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Medicine is seldom simple. The average red blood cell lasts 120 days. But adding a glycol group to the beta-chain, as in Hb1Ac has a lot of variability. There are different types of hemoglobin (fetal, sickle cell, thalassemia) and the bond is affected by iron deficiency, uterus, race, age, individual genetics and other factors. The DCCT trial showed it is less variable than glucose and corresponds to risk of diabetic complications. But the exact duration of Hb1Ac does vary. Some studies show great correlation between daily blood sugars checked for 1 month and Hb1Ac levels; as the time increases to 60 or 90 days the correlation is less good, but sometimes acceptable. Im not going to argue your point, which is valid for many people (but which ones?). A check on Google Scholar would confirm this; not going to start quoting papers.
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Old 11-06-2019, 10:02 PM
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Or even uremia (although uterus affects it too). Damn you, autocorrect!

The RBC lifespan can vary from 70 to 140 days, and up to 30 percent in two individuals.

Not being a smart ass, just informing.
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Old 11-07-2019, 12:45 AM
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I would be interested to understand how COPD meds, AKA steriods, can affect A1c. We're currently dealing with this.

Is a glucometer something you can buy OTC?? All this is new to us.
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Old 11-07-2019, 12:34 PM
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Talk to a pharmacist about glucose testing and ways of measuring glucose. If you are diabetic, there are diabetes education programs which efficiently teach important information.

Stress (including that of a chronic disease) can increase cortisol, and glucose. Some medicines affect sugar and your pharmacist or doctor can help here too.
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Old 11-07-2019, 12:52 PM
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...Is a glucometer something you can buy OTC?? All this is new to us.
Yes, no rx needed. The glucometers are relatively inexpensive, it's the price of the test strips that will kill you.

But get a prescription. Some of the expense will likely be covered by your insurance or Medicaid/Medicare.

Some meters are better than others, but you are typically limited to whatever meter/strips your insurance allows. It's a complicated, ever-changing system.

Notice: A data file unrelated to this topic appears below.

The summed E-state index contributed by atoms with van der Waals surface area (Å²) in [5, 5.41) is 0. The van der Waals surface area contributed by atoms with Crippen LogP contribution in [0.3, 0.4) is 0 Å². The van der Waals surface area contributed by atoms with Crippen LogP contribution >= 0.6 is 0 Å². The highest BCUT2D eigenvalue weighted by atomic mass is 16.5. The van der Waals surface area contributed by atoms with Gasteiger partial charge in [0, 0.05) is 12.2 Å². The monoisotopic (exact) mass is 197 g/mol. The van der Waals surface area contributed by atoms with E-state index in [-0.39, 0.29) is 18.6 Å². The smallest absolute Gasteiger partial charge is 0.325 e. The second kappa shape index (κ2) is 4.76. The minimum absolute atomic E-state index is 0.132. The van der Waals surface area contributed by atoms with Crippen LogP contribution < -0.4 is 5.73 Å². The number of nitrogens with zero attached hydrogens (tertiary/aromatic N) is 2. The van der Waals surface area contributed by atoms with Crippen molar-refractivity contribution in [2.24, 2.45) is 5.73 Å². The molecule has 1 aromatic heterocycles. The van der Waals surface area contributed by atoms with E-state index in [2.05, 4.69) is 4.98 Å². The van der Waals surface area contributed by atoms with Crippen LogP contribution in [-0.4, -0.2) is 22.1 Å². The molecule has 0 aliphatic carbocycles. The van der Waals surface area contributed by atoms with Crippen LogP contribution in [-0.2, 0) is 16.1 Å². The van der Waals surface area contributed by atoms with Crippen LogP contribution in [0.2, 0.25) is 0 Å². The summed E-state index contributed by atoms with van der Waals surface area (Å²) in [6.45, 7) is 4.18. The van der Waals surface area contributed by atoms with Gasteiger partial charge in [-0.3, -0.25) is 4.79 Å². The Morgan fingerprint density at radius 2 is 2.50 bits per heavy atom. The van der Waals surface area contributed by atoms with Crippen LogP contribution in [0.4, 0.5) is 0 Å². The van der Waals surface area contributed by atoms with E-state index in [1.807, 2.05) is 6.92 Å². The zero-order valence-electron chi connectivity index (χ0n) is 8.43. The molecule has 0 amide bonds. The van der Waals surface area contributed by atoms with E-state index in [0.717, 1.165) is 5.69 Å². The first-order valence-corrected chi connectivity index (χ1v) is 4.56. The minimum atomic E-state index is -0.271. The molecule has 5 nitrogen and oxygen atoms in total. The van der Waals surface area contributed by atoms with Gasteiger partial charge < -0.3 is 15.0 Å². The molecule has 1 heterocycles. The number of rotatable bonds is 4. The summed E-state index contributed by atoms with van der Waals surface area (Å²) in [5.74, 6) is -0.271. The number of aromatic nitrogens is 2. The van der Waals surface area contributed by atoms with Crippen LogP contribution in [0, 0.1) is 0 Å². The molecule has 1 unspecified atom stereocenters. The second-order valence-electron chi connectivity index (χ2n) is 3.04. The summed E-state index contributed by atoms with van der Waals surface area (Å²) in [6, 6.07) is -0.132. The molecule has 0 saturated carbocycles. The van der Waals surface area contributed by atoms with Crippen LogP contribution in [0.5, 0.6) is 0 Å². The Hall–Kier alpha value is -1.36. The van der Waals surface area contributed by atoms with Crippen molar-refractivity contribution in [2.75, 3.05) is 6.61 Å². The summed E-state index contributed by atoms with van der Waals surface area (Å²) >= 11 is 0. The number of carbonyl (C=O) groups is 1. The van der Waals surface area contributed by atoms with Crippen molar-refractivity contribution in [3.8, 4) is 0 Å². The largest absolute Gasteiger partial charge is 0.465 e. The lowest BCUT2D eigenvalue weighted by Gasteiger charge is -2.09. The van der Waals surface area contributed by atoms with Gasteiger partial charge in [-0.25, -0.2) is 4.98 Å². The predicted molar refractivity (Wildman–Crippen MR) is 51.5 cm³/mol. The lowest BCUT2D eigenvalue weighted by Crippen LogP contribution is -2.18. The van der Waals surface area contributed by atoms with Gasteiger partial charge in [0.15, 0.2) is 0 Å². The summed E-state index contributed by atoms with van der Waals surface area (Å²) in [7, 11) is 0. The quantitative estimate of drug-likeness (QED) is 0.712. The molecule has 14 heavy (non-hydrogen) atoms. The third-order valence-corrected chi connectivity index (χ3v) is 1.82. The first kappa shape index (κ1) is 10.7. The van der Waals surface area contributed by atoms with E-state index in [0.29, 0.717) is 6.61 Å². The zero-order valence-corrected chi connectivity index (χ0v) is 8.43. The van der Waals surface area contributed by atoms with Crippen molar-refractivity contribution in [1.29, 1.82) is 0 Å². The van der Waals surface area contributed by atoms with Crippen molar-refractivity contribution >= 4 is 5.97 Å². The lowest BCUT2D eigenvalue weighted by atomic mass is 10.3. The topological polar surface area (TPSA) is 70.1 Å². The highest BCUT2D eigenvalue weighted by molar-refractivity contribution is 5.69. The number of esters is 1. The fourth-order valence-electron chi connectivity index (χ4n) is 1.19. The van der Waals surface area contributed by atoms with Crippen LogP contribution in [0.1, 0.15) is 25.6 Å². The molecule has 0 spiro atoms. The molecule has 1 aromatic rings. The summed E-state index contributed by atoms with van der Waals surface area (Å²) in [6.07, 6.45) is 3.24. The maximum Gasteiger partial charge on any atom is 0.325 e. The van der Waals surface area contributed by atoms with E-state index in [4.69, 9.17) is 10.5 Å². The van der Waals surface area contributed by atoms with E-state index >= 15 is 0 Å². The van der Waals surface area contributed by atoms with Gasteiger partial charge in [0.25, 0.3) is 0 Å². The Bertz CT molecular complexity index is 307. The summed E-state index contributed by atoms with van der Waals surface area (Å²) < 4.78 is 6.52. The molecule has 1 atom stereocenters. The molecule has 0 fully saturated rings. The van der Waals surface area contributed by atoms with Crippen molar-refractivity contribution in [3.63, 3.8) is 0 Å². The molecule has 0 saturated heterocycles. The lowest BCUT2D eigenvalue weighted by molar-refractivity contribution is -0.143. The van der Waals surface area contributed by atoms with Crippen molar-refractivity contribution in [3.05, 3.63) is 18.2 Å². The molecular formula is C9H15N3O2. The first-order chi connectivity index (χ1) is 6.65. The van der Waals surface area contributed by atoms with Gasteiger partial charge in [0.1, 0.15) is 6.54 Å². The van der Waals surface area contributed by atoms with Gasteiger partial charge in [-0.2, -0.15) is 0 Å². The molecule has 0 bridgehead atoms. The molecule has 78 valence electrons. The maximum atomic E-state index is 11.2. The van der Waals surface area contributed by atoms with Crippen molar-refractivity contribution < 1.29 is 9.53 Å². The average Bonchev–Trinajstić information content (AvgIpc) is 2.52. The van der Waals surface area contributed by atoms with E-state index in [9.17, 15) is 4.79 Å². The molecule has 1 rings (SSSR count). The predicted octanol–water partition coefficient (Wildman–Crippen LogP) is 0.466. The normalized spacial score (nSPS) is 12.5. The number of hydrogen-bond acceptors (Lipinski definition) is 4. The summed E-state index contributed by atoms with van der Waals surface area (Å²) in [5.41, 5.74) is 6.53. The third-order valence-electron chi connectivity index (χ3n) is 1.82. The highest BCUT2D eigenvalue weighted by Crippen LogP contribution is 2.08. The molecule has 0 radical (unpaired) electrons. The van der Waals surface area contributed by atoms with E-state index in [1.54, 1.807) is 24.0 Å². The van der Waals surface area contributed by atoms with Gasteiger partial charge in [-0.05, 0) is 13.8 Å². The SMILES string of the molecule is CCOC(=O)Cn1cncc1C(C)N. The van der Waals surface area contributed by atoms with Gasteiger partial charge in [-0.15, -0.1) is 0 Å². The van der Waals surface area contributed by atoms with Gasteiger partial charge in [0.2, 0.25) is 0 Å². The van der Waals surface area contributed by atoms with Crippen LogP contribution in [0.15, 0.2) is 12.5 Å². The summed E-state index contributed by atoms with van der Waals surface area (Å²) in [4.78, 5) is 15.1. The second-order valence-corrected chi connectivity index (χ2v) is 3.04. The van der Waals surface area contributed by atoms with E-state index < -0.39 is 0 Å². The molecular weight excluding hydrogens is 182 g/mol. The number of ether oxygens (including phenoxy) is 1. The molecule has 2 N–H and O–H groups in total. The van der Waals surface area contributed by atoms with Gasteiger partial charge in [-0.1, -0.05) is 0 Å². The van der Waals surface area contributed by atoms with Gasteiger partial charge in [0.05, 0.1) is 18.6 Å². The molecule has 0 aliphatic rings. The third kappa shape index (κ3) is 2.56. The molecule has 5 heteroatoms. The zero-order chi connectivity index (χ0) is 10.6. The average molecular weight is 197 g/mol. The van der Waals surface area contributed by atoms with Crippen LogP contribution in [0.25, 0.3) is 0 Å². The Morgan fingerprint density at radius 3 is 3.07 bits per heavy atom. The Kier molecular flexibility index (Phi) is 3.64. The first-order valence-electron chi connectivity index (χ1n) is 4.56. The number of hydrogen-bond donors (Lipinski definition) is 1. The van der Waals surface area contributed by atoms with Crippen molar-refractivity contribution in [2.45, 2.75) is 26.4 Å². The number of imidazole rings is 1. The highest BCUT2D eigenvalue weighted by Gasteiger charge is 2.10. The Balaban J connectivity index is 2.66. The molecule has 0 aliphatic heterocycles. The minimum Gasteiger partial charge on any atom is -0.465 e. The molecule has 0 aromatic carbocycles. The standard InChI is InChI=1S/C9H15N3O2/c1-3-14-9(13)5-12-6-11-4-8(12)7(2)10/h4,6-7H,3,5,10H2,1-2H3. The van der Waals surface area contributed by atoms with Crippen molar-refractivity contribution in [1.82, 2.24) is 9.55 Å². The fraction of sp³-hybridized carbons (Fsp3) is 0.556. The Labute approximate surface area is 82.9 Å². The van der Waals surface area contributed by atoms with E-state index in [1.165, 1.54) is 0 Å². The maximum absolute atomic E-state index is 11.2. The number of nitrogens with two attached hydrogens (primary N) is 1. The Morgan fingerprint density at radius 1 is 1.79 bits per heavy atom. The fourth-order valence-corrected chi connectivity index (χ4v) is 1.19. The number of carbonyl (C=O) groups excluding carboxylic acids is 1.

The accuracy of a meter is not the only consideration. Some have specific quirks or glitches that would make me steer clear of them.

Good meters: Accu-Chek, Contour, OneTouch, FreeStyle.

Try to avoid: True Metrix, Reli-On, Glucocard, Prodigy, any store brand.
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Old 11-07-2019, 01:02 PM
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Actually my doctor get the glucometers for free from the different manufacturers. I got one for asking when I got diagnosed with diabetes 2.
As mr. Mustard said, it's the test strips they make the money on. Check the importers or manufacturers. Many of them give one away to start on (at least in Europe they do).
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Old 11-07-2019, 03:20 PM
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I really recommend that folks avoid buying a glucometer for their own use unless they've been advised to by their doc to get one to help confirm a suspected diagnosis of a bona fide blood sugar abnormality or to help manage a confirmed diagnosis of the same.

Even then, the diagnosis of diabetes is NOT made based on glucometer readings. It's made on serum derived from a venous blood draw. To diagnose diabetes, you need one of the following:
Quote:
1. A1C ≥6.5%. The test should be performed in a laboratory using a method that is NGSP certified and standardized to the DCCT assay.

OR

2. Fasting Plasma Glucose ≥126 mg/dL (7.0 mmol/L). Fasting is defined as no caloric intake for at least 8 hours.

OR

3. 2-hour plasma glucose ≥200 mg/dL (11.1 mmol/L) during an OGTT. The test should be performed as described by the World Health Organization, using a glucose load containing the equivalent of 75 gram anhydrous glucose dissolved in water.

OR

4. In a patient with classic symptoms of hyperglycemia or hyperglycemic crisis, a random plasma glucose ≥200 mg/dL (11.1 mmol/L).

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Old 11-07-2019, 07:23 PM
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Medicine is seldom simple. The average red blood cell lasts 120 days. But adding a glycol group to the beta-chain, as in Hb1Ac has a lot of variability. There are different types of hemoglobin (fetal, sickle cell, thalassemia) and the bond is affected by iron deficiency...

How would this affect your A1C? I still have anemia if I don't take iron supplements, even though I've been period-free for at least 15 years...
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Old 11-07-2019, 10:33 PM